Just as each tax return is unique and individual, so is each taxpayer’s refund. There are a few things taxpayers should keep in mind if they are waiting on their refund but hear or see on social media that other taxpayers have already received theirs.
Even though the IRS issues most refunds in less than 21 days, some tax returns require additional review and take longer to process than others. This may be necessary when a return has errors, is incomplete or is affected by identity theft or fraud. The IRS will contact taxpayers by mail when more information is needed to process a return. Please contact your tax adviser if you receive correspondence directly from the IRS.
The IRS reminds taxpayers that, by law, the IRS cannot issue refunds claiming the Earned Income Tax Credit (EITC) or the Additional Child Tax Credit (ACTC) before mid-February. This applies to the entire refund − even the portion not associated with the EITC or ACTC. The IRS expects most EITC/ACTC related refunds to be available in taxpayer bank accounts or on debit cards by the first week of March, if the taxpayer chose direct deposit and there are no other issues with the tax return.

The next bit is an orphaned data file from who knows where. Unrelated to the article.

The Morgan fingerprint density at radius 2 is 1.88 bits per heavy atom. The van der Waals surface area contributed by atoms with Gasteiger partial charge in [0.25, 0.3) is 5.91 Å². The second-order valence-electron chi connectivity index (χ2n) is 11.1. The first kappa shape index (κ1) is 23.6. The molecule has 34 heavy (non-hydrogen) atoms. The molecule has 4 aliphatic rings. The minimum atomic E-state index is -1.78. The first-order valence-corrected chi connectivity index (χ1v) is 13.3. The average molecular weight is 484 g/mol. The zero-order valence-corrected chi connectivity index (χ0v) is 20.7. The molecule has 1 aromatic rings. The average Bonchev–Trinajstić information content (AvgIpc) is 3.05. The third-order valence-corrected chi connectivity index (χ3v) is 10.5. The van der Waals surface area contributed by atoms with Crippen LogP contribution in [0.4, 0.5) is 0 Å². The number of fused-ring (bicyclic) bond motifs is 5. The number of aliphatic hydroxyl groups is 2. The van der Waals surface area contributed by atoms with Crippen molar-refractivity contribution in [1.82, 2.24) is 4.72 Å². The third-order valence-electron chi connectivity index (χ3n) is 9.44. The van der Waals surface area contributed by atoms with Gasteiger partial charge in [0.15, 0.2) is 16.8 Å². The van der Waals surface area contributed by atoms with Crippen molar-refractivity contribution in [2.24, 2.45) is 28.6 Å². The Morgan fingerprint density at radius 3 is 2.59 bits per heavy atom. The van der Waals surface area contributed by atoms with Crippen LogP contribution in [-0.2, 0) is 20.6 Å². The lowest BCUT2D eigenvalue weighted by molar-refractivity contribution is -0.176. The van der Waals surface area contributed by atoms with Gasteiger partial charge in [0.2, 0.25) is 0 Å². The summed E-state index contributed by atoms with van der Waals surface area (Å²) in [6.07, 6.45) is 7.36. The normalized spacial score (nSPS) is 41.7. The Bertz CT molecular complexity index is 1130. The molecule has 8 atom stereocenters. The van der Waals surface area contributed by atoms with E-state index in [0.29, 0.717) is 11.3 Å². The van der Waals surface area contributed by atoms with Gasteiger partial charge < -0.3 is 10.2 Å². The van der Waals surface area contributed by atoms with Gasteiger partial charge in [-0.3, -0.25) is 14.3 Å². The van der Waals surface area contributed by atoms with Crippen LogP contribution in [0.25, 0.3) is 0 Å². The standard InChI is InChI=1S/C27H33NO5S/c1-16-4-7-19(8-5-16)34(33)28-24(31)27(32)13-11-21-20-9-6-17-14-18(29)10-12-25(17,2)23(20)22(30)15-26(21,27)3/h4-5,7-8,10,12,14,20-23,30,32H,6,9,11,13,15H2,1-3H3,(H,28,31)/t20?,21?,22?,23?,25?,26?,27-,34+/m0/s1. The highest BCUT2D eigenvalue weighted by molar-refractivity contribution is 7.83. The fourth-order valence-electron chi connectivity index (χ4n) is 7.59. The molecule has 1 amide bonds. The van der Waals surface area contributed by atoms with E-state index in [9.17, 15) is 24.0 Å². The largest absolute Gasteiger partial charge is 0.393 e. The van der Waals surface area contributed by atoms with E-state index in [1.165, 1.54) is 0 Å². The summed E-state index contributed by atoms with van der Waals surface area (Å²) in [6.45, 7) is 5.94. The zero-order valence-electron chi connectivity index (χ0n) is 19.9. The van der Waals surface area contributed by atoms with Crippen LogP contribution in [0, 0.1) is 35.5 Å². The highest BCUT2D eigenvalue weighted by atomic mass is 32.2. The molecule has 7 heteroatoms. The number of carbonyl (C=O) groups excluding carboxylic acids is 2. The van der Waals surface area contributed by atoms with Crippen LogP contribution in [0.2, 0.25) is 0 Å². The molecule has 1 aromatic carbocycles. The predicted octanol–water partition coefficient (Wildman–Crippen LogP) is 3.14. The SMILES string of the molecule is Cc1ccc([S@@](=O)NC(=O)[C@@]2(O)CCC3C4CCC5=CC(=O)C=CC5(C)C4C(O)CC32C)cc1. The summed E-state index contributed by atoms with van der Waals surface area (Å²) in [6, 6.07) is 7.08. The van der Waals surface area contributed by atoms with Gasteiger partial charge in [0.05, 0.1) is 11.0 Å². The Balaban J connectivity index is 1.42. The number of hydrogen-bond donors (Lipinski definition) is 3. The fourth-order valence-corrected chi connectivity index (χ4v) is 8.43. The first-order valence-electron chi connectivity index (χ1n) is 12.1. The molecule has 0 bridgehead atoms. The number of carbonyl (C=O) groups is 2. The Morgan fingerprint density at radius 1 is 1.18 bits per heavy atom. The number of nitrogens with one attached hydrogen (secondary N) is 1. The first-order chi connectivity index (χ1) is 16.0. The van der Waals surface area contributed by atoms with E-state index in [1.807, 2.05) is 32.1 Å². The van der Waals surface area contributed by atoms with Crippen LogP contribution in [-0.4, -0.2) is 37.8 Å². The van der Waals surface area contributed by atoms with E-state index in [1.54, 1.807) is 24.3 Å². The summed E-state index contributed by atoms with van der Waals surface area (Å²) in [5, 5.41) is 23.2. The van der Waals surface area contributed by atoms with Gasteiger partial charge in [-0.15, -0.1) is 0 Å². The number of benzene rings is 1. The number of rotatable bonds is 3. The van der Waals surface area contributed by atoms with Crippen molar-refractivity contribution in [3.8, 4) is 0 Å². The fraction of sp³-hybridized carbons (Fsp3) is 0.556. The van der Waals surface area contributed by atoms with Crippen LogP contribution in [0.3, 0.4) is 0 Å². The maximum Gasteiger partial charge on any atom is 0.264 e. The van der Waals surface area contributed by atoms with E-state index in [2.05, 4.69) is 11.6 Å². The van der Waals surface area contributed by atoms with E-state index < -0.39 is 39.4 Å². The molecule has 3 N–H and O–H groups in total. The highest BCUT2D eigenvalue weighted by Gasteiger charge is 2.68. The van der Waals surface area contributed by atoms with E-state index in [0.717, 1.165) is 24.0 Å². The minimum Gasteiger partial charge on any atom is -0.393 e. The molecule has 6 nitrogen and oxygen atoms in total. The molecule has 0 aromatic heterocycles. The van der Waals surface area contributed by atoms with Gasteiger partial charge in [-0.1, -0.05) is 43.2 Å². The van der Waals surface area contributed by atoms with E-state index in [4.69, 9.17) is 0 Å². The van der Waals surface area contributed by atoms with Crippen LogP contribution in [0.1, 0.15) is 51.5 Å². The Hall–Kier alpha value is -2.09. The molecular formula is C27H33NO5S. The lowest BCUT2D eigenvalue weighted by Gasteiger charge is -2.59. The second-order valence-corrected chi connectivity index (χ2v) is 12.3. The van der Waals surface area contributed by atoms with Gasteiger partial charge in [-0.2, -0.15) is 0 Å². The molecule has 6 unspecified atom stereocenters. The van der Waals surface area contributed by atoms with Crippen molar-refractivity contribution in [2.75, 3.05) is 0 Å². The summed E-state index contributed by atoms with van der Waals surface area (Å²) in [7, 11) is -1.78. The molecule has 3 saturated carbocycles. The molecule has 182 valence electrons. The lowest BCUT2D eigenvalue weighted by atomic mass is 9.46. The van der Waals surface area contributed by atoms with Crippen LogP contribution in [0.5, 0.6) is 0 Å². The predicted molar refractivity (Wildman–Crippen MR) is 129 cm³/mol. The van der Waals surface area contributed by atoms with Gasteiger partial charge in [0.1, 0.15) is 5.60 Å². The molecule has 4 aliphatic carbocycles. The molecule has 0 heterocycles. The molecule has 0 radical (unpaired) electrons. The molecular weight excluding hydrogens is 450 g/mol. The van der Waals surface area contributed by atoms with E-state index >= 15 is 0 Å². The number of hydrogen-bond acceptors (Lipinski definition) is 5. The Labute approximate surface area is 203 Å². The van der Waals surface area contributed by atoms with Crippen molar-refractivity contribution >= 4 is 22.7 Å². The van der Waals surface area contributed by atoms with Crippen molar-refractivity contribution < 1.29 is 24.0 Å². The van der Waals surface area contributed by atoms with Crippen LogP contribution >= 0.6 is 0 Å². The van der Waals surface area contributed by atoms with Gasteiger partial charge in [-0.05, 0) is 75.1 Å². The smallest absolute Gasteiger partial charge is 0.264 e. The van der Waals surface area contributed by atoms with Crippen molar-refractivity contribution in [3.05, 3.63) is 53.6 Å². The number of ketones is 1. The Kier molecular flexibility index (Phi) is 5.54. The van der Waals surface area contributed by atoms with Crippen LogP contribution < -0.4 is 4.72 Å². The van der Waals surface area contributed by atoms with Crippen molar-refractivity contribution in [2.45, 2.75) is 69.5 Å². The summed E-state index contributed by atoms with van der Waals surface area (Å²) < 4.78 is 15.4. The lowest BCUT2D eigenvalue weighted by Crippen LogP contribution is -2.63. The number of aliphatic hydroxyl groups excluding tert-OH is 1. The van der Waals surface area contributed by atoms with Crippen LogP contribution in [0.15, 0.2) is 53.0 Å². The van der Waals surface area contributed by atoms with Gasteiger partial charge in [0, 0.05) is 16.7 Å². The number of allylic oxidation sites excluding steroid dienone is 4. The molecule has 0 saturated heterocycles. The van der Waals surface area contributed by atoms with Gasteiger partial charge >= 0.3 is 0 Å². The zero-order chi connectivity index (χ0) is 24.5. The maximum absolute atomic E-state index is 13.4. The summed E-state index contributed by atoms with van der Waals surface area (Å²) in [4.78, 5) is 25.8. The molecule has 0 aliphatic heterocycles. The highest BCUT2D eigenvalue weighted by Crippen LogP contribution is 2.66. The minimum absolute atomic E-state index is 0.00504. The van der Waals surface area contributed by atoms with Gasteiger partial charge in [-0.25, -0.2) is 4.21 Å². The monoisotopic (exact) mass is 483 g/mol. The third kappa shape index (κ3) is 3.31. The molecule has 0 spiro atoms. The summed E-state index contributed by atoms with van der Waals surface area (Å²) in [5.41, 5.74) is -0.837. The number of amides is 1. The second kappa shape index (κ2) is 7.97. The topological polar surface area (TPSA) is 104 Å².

Refund information will generally be available within 24 hours after the IRS acknowledges receipt of an electronically filed return on the Where’s My Refund? tool on IRS.gov and the IRS2Go phone app. These tools will be updated with projected deposit dates for most early EITC and ACTC refund filers by Feb. 22, so those filers will not see an update to their refund status date on Where’s My Refund? or through their software packages until then. The IRS, tax preparers and tax software will not have additional information on refund dates. Where’s My Refund? is the best way to check the status of a refund.
If you have questions about delayed returns, please call or contact us directly!